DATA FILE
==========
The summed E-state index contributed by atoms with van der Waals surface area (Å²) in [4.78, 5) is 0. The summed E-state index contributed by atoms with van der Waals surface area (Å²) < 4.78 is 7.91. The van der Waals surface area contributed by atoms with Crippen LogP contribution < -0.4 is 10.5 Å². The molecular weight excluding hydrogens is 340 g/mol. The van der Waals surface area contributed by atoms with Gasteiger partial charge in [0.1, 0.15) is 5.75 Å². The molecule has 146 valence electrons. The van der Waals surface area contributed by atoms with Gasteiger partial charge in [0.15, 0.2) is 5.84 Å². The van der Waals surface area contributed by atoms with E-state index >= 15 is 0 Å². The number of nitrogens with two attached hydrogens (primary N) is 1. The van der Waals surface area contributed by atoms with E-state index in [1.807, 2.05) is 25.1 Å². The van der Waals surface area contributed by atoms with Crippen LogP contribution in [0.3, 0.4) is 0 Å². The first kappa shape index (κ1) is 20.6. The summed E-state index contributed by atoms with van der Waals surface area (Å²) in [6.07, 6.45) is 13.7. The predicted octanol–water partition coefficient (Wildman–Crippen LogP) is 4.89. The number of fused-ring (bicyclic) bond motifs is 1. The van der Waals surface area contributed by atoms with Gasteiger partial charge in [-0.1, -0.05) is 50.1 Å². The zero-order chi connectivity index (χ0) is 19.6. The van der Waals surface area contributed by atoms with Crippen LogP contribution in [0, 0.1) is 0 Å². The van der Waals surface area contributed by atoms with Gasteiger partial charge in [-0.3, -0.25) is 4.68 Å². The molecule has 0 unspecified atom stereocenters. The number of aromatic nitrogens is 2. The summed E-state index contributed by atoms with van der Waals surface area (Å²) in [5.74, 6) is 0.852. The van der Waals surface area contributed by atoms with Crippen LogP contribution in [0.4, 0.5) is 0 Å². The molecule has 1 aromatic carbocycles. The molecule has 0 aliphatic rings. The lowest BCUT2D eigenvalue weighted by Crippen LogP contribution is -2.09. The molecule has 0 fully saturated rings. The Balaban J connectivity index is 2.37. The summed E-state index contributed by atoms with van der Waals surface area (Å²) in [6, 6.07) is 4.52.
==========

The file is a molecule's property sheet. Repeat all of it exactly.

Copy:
The summed E-state index contributed by atoms with van der Waals surface area (Å²) in [4.78, 5) is 0. The summed E-state index contributed by atoms with van der Waals surface area (Å²) < 4.78 is 7.91. The van der Waals surface area contributed by atoms with Crippen LogP contribution < -0.4 is 10.5 Å². The molecular weight excluding hydrogens is 340 g/mol. The van der Waals surface area contributed by atoms with Gasteiger partial charge in [0.1, 0.15) is 5.75 Å². The molecule has 146 valence electrons. The van der Waals surface area contributed by atoms with Gasteiger partial charge in [0.15, 0.2) is 5.84 Å². The van der Waals surface area contributed by atoms with E-state index >= 15 is 0 Å². The number of nitrogens with two attached hydrogens (primary N) is 1. The van der Waals surface area contributed by atoms with E-state index in [1.807, 2.05) is 25.1 Å². The van der Waals surface area contributed by atoms with Crippen LogP contribution in [0.3, 0.4) is 0 Å². The first kappa shape index (κ1) is 20.6. The summed E-state index contributed by atoms with van der Waals surface area (Å²) in [6.07, 6.45) is 13.7. The predicted octanol–water partition coefficient (Wildman–Crippen LogP) is 4.89. The number of fused-ring (bicyclic) bond motifs is 1. The van der Waals surface area contributed by atoms with Gasteiger partial charge in [-0.1, -0.05) is 50.1 Å². The zero-order chi connectivity index (χ0) is 19.6. The van der Waals surface area contributed by atoms with Crippen LogP contribution in [0, 0.1) is 0 Å². The van der Waals surface area contributed by atoms with Gasteiger partial charge in [-0.3, -0.25) is 4.68 Å². The molecule has 0 unspecified atom stereocenters. The number of aromatic nitrogens is 2. The summed E-state index contributed by atoms with van der Waals surface area (Å²) in [5.74, 6) is 0.852. The van der Waals surface area contributed by atoms with Crippen LogP contribution in [0.4, 0.5) is 0 Å². The molecule has 1 aromatic carbocycles. The molecule has 0 aliphatic rings. The lowest BCUT2D eigenvalue weighted by Crippen LogP contribution is -2.09. The molecule has 0 fully saturated rings. The Balaban J connectivity index is 2.37. The summed E-state index contributed by atoms with van der Waals surface area (Å²) in [6, 6.07) is 4.52.